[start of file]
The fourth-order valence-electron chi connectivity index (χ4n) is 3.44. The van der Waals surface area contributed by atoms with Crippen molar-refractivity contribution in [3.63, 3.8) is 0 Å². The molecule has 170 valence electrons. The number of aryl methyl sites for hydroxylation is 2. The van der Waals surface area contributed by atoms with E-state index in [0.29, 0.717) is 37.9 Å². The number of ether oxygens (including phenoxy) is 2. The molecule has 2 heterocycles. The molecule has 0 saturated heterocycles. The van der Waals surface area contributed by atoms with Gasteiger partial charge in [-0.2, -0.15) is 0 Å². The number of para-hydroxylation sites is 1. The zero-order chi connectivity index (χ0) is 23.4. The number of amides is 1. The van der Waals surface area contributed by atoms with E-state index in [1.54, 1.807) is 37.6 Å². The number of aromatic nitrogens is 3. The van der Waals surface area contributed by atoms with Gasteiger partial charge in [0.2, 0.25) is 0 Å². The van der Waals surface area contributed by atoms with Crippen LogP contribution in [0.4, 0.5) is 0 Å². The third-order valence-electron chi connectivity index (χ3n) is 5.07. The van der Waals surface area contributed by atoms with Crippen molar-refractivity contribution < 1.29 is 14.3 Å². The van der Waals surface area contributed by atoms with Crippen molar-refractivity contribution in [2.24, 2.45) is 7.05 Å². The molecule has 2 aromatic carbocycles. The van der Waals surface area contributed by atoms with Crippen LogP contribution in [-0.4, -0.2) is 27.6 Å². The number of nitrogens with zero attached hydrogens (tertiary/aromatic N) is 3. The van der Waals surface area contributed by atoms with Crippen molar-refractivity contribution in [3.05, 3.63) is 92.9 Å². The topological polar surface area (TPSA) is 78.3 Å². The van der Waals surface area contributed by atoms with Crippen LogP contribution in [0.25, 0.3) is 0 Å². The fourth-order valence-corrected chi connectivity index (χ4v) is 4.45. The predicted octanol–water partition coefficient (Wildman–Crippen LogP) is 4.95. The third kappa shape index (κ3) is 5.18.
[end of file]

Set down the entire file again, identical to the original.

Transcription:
The fourth-order valence-electron chi connectivity index (χ4n) is 3.44. The van der Waals surface area contributed by atoms with Crippen molar-refractivity contribution in [3.63, 3.8) is 0 Å². The molecule has 170 valence electrons. The number of aryl methyl sites for hydroxylation is 2. The van der Waals surface area contributed by atoms with E-state index in [0.29, 0.717) is 37.9 Å². The number of ether oxygens (including phenoxy) is 2. The molecule has 2 heterocycles. The molecule has 0 saturated heterocycles. The van der Waals surface area contributed by atoms with Gasteiger partial charge in [-0.2, -0.15) is 0 Å². The number of para-hydroxylation sites is 1. The zero-order chi connectivity index (χ0) is 23.4. The number of amides is 1. The van der Waals surface area contributed by atoms with E-state index in [1.54, 1.807) is 37.6 Å². The number of aromatic nitrogens is 3. The van der Waals surface area contributed by atoms with Gasteiger partial charge in [0.2, 0.25) is 0 Å². The van der Waals surface area contributed by atoms with Crippen LogP contribution in [0.4, 0.5) is 0 Å². The third-order valence-electron chi connectivity index (χ3n) is 5.07. The van der Waals surface area contributed by atoms with Crippen molar-refractivity contribution < 1.29 is 14.3 Å². The van der Waals surface area contributed by atoms with Crippen molar-refractivity contribution in [2.24, 2.45) is 7.05 Å². The molecule has 2 aromatic carbocycles. The van der Waals surface area contributed by atoms with Crippen LogP contribution in [-0.4, -0.2) is 27.6 Å². The number of nitrogens with zero attached hydrogens (tertiary/aromatic N) is 3. The van der Waals surface area contributed by atoms with Crippen molar-refractivity contribution in [3.05, 3.63) is 92.9 Å². The topological polar surface area (TPSA) is 78.3 Å². The van der Waals surface area contributed by atoms with Crippen LogP contribution in [0.25, 0.3) is 0 Å². The fourth-order valence-corrected chi connectivity index (χ4v) is 4.45. The predicted octanol–water partition coefficient (Wildman–Crippen LogP) is 4.95. The third kappa shape index (κ3) is 5.18.